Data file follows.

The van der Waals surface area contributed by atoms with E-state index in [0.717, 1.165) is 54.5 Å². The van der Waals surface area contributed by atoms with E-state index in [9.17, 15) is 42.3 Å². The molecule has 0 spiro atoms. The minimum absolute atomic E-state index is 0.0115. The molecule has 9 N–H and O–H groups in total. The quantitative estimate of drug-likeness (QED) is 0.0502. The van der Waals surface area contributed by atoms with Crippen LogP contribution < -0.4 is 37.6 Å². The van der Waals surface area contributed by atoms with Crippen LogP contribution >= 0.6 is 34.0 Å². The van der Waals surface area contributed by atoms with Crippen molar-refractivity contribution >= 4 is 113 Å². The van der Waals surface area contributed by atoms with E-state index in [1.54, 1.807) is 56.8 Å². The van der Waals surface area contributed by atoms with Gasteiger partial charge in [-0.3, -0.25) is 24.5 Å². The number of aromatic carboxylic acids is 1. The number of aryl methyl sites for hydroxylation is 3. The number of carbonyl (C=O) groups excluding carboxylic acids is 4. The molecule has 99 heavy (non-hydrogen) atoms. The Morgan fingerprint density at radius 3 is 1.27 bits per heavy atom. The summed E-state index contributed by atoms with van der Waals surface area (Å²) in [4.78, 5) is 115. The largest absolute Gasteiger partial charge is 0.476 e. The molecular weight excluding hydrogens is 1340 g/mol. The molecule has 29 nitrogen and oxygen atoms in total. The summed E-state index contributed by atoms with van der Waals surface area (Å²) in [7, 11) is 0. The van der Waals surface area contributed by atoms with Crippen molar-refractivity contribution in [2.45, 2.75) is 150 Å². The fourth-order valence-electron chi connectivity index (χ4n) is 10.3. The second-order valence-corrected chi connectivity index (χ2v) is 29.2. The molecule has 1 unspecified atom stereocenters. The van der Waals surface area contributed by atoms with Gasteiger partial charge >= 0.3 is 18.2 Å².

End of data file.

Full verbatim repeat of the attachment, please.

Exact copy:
The van der Waals surface area contributed by atoms with E-state index in [0.717, 1.165) is 54.5 Å². The van der Waals surface area contributed by atoms with E-state index in [9.17, 15) is 42.3 Å². The molecule has 0 spiro atoms. The minimum absolute atomic E-state index is 0.0115. The molecule has 9 N–H and O–H groups in total. The quantitative estimate of drug-likeness (QED) is 0.0502. The van der Waals surface area contributed by atoms with Crippen LogP contribution < -0.4 is 37.6 Å². The van der Waals surface area contributed by atoms with Crippen LogP contribution >= 0.6 is 34.0 Å². The van der Waals surface area contributed by atoms with Crippen molar-refractivity contribution >= 4 is 113 Å². The van der Waals surface area contributed by atoms with E-state index in [1.54, 1.807) is 56.8 Å². The van der Waals surface area contributed by atoms with Gasteiger partial charge in [-0.3, -0.25) is 24.5 Å². The number of aromatic carboxylic acids is 1. The number of aryl methyl sites for hydroxylation is 3. The number of carbonyl (C=O) groups excluding carboxylic acids is 4. The molecule has 99 heavy (non-hydrogen) atoms. The Morgan fingerprint density at radius 3 is 1.27 bits per heavy atom. The summed E-state index contributed by atoms with van der Waals surface area (Å²) in [4.78, 5) is 115. The largest absolute Gasteiger partial charge is 0.476 e. The molecular weight excluding hydrogens is 1340 g/mol. The molecule has 29 nitrogen and oxygen atoms in total. The summed E-state index contributed by atoms with van der Waals surface area (Å²) in [7, 11) is 0. The van der Waals surface area contributed by atoms with Crippen molar-refractivity contribution in [2.45, 2.75) is 150 Å². The fourth-order valence-electron chi connectivity index (χ4n) is 10.3. The second-order valence-corrected chi connectivity index (χ2v) is 29.2. The molecule has 1 unspecified atom stereocenters. The van der Waals surface area contributed by atoms with Gasteiger partial charge >= 0.3 is 18.2 Å².